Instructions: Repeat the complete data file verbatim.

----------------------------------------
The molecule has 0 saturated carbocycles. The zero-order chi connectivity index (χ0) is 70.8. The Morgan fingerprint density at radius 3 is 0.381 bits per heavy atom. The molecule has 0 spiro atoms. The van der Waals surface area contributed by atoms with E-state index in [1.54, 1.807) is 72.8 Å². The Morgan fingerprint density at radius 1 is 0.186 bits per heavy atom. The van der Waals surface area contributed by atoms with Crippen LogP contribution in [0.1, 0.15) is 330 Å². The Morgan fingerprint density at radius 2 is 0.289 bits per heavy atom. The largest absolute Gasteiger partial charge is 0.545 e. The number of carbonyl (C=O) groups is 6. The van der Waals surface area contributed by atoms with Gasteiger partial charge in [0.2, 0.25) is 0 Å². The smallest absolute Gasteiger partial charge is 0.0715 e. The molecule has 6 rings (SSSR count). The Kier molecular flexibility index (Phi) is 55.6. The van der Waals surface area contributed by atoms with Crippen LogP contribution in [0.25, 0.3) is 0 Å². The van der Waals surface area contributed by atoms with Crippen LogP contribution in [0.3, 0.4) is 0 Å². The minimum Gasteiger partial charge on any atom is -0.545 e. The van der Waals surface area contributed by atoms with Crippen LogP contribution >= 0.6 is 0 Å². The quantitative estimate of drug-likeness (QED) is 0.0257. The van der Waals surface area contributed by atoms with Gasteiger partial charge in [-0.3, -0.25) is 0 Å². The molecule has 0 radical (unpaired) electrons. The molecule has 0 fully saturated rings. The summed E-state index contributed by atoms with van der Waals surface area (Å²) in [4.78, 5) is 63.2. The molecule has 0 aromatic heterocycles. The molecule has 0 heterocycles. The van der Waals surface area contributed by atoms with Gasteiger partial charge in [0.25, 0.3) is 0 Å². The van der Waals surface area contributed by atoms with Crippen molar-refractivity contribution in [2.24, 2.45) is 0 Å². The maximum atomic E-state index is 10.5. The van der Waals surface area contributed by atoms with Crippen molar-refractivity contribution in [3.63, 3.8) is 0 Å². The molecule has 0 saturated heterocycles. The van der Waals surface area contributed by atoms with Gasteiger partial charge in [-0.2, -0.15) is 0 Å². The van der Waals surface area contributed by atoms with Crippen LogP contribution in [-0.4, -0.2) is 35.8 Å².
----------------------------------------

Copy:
The molecule has 0 saturated carbocycles. The zero-order chi connectivity index (χ0) is 70.8. The Morgan fingerprint density at radius 3 is 0.381 bits per heavy atom. The molecule has 0 spiro atoms. The van der Waals surface area contributed by atoms with E-state index in [1.54, 1.807) is 72.8 Å². The Morgan fingerprint density at radius 1 is 0.186 bits per heavy atom. The van der Waals surface area contributed by atoms with Crippen LogP contribution in [0.1, 0.15) is 330 Å². The Morgan fingerprint density at radius 2 is 0.289 bits per heavy atom. The largest absolute Gasteiger partial charge is 0.545 e. The number of carbonyl (C=O) groups is 6. The van der Waals surface area contributed by atoms with Gasteiger partial charge in [0.2, 0.25) is 0 Å². The smallest absolute Gasteiger partial charge is 0.0715 e. The molecule has 6 rings (SSSR count). The Kier molecular flexibility index (Phi) is 55.6. The van der Waals surface area contributed by atoms with Crippen LogP contribution in [0.25, 0.3) is 0 Å². The van der Waals surface area contributed by atoms with Crippen LogP contribution in [0.3, 0.4) is 0 Å². The minimum Gasteiger partial charge on any atom is -0.545 e. The van der Waals surface area contributed by atoms with Crippen LogP contribution >= 0.6 is 0 Å². The quantitative estimate of drug-likeness (QED) is 0.0257. The van der Waals surface area contributed by atoms with Gasteiger partial charge in [-0.3, -0.25) is 0 Å². The molecule has 0 radical (unpaired) electrons. The molecule has 0 fully saturated rings. The summed E-state index contributed by atoms with van der Waals surface area (Å²) in [4.78, 5) is 63.2. The molecule has 0 aromatic heterocycles. The molecule has 0 heterocycles. The van der Waals surface area contributed by atoms with Gasteiger partial charge in [0.25, 0.3) is 0 Å². The van der Waals surface area contributed by atoms with Crippen molar-refractivity contribution in [2.24, 2.45) is 0 Å². The maximum atomic E-state index is 10.5. The van der Waals surface area contributed by atoms with Crippen molar-refractivity contribution in [3.63, 3.8) is 0 Å². The molecule has 0 saturated heterocycles. The van der Waals surface area contributed by atoms with Gasteiger partial charge in [-0.2, -0.15) is 0 Å². The van der Waals surface area contributed by atoms with Crippen LogP contribution in [-0.4, -0.2) is 35.8 Å².